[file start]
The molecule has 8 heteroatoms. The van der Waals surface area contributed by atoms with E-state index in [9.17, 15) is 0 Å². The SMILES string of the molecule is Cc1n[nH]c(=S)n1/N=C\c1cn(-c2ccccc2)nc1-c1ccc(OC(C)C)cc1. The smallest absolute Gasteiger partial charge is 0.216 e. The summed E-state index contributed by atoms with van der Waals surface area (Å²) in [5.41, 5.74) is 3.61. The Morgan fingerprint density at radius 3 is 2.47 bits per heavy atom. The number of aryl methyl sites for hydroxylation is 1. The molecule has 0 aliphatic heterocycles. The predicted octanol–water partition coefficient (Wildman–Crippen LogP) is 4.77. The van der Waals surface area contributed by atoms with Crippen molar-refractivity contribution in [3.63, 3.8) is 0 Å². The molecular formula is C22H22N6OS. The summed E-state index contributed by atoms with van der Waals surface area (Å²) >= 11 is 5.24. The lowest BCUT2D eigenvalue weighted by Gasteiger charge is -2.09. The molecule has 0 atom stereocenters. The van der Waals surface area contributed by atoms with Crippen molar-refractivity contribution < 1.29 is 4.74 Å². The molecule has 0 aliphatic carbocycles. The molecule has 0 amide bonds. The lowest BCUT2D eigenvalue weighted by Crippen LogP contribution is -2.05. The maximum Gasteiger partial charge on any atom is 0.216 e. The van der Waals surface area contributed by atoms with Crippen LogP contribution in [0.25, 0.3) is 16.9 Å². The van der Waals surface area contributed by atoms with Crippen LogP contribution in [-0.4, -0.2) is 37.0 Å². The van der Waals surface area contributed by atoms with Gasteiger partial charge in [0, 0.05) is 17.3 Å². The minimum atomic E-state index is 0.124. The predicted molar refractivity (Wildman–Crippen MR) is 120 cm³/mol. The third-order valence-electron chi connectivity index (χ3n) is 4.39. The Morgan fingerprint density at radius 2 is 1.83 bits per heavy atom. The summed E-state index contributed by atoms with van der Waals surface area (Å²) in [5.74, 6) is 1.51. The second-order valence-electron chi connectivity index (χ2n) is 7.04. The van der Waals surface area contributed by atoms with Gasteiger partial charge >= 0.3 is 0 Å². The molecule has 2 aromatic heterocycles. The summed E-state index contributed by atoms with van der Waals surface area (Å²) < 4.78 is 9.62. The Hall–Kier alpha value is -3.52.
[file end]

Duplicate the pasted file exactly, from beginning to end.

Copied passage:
The molecule has 8 heteroatoms. The van der Waals surface area contributed by atoms with E-state index in [9.17, 15) is 0 Å². The SMILES string of the molecule is Cc1n[nH]c(=S)n1/N=C\c1cn(-c2ccccc2)nc1-c1ccc(OC(C)C)cc1. The smallest absolute Gasteiger partial charge is 0.216 e. The summed E-state index contributed by atoms with van der Waals surface area (Å²) in [5.41, 5.74) is 3.61. The Morgan fingerprint density at radius 3 is 2.47 bits per heavy atom. The number of aryl methyl sites for hydroxylation is 1. The molecule has 0 aliphatic heterocycles. The predicted octanol–water partition coefficient (Wildman–Crippen LogP) is 4.77. The van der Waals surface area contributed by atoms with Crippen molar-refractivity contribution in [3.63, 3.8) is 0 Å². The molecular formula is C22H22N6OS. The summed E-state index contributed by atoms with van der Waals surface area (Å²) >= 11 is 5.24. The lowest BCUT2D eigenvalue weighted by Gasteiger charge is -2.09. The molecule has 0 atom stereocenters. The van der Waals surface area contributed by atoms with Crippen molar-refractivity contribution < 1.29 is 4.74 Å². The molecule has 0 aliphatic carbocycles. The molecule has 0 amide bonds. The lowest BCUT2D eigenvalue weighted by Crippen LogP contribution is -2.05. The maximum Gasteiger partial charge on any atom is 0.216 e. The van der Waals surface area contributed by atoms with Crippen LogP contribution in [0.25, 0.3) is 16.9 Å². The van der Waals surface area contributed by atoms with Crippen LogP contribution in [-0.4, -0.2) is 37.0 Å². The van der Waals surface area contributed by atoms with Gasteiger partial charge in [0, 0.05) is 17.3 Å². The minimum atomic E-state index is 0.124. The predicted molar refractivity (Wildman–Crippen MR) is 120 cm³/mol. The third-order valence-electron chi connectivity index (χ3n) is 4.39. The Morgan fingerprint density at radius 2 is 1.83 bits per heavy atom. The summed E-state index contributed by atoms with van der Waals surface area (Å²) in [5.74, 6) is 1.51. The second-order valence-electron chi connectivity index (χ2n) is 7.04. The van der Waals surface area contributed by atoms with Gasteiger partial charge >= 0.3 is 0 Å². The molecule has 2 aromatic heterocycles. The summed E-state index contributed by atoms with van der Waals surface area (Å²) < 4.78 is 9.62. The Hall–Kier alpha value is -3.52.